• if an autonomic computing system sets its own configuration parameters, how should the supervisors be informed ? Can they still understand the system configuration ? If changes are made by both people and computers it is difficult to understand the current state of the system, how the system got to this state at all, and why which changes have been made.

Although it is certainly useful to have a certain degree of autonomy in a single system, many autonomic elements cause new problems. A main challenge in autonomic systems with many autonomic elements is to achieve effective interoperation among autonomic elements. The challenge is very similar to those in Multi-Agent Systems, which contain by definition many autonomic elements.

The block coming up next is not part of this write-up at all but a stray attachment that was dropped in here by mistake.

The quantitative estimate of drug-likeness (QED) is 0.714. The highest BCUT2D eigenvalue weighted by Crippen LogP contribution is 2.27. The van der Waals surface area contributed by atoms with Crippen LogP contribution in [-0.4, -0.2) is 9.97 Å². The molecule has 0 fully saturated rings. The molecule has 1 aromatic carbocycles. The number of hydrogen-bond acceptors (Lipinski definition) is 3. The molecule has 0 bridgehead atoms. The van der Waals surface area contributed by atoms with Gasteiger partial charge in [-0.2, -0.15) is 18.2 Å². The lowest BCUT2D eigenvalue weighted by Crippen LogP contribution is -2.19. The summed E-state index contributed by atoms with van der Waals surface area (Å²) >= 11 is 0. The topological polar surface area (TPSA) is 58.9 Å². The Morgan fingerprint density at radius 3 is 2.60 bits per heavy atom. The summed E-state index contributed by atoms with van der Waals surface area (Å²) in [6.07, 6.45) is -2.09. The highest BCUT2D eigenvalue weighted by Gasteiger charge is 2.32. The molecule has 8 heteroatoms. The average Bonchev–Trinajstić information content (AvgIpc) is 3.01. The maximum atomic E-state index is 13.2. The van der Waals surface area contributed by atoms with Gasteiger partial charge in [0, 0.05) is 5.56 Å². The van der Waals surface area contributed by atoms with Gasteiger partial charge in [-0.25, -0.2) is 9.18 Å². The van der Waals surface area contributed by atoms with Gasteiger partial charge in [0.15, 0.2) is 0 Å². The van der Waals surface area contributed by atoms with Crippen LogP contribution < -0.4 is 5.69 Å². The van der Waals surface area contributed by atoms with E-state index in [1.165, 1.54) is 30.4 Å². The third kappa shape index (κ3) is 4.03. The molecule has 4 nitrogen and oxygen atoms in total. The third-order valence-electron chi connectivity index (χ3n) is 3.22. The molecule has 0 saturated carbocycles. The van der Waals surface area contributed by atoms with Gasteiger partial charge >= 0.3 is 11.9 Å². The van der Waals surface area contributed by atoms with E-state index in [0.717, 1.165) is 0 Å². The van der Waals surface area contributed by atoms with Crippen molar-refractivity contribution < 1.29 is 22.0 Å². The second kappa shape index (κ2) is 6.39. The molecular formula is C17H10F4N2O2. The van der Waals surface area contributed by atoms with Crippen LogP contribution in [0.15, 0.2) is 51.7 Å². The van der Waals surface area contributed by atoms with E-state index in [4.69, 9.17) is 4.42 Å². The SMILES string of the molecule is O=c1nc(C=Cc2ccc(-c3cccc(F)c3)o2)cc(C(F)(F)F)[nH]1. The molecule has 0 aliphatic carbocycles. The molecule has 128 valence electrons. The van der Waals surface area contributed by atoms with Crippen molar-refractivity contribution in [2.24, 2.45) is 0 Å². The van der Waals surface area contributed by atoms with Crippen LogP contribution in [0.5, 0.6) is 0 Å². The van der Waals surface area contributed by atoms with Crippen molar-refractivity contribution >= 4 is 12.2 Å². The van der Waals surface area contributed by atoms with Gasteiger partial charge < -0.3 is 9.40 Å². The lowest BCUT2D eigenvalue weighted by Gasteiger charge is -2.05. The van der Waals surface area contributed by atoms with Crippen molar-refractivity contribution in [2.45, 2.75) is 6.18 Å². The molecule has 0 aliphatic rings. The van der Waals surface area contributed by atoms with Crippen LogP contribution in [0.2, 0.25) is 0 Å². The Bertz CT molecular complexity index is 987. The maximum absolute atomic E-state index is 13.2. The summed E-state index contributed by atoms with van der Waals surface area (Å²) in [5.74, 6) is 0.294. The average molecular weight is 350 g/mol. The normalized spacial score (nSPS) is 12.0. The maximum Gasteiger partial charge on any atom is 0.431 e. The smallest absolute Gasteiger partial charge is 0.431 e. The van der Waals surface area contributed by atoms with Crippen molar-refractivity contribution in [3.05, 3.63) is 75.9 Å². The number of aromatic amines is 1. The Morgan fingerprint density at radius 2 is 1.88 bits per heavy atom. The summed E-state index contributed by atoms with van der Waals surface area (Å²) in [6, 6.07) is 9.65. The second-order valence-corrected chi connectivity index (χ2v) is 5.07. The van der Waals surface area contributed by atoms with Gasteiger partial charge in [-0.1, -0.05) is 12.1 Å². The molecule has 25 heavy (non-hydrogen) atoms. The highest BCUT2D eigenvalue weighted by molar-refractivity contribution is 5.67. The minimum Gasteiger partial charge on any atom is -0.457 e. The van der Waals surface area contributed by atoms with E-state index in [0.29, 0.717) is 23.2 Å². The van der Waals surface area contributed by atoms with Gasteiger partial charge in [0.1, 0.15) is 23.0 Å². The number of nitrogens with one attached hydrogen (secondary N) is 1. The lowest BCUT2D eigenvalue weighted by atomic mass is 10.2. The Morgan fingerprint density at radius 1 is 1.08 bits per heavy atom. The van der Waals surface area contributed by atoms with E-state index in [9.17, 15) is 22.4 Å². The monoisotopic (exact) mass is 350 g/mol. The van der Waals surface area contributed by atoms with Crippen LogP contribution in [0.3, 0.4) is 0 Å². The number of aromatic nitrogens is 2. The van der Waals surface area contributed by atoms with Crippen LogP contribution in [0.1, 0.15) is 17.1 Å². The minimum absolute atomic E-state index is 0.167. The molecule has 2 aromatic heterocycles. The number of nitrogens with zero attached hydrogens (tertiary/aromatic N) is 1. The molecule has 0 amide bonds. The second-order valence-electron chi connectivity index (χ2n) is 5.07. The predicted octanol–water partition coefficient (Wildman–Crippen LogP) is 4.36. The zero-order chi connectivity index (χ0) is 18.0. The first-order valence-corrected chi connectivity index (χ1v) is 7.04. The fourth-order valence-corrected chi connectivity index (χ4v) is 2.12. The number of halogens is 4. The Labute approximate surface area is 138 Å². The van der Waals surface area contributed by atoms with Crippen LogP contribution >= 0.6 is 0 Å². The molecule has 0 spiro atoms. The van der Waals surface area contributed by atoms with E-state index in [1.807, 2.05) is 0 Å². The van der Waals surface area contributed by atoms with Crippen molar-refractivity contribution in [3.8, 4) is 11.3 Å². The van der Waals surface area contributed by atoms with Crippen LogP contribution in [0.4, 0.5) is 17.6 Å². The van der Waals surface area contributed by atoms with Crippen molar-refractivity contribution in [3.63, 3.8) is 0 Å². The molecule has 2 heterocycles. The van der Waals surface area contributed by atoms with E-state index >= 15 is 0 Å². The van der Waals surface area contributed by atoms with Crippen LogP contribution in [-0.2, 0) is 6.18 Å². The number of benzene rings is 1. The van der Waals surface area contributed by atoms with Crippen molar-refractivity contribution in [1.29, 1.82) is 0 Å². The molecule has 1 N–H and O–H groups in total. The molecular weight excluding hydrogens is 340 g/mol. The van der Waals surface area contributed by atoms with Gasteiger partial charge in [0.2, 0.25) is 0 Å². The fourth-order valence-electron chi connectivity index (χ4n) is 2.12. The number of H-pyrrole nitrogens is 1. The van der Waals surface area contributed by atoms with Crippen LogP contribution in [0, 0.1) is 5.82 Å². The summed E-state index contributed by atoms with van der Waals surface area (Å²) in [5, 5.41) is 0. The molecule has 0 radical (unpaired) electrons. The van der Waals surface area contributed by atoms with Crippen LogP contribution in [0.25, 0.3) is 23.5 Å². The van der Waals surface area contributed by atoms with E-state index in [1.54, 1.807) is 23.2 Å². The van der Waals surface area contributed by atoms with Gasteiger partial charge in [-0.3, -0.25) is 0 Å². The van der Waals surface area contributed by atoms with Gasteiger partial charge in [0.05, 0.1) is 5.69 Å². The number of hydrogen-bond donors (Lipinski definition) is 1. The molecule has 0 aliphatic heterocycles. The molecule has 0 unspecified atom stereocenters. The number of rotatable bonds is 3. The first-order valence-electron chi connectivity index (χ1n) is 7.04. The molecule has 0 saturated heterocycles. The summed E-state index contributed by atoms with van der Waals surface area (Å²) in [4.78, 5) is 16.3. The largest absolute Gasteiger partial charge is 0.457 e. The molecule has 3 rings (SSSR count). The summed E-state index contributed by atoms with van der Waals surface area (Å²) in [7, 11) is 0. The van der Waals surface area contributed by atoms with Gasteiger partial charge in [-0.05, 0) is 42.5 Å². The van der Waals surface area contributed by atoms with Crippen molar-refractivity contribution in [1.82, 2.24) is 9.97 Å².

AC Approach Agent Approach

Autonomic elements

Self-Management

Autonomic Computing System

Self-Configuration

Autonomous Agents

Self-Control

Multi-Agent System

Self-Organisation

Papers

IBM Documents:

IBM Autonomic Computing Website

The dawning of the autonomic computing era A. G. Ganek und T. A. Corbi, IBM SYSTEMS JOURNAL, VOL 42, NO 1, 2003

The Vision of Autonomic Computing Jeffrey O. Kephart and David M. Chess

An architectural blueprint for autonomic computing White Paper, IBM

Related Articles:

Research challenges of autonomic computing, Jeffrey O. Kephart, Proc. 27th ICSE (2005) 15-22

Autonomic Computing: An Overview M. Parashar, and S. Hariri

Self-Management: The Solution to Complexity or Just Another Problem? Klaus Herrmann, Gero Mühl and Kurt Geihs, IEEE Distributed Systems Online, vol. 6, no. 1, 2005.

Links

Autonomic computing homepage

An autonomic computing roadmap

Understand the autonomic manager concept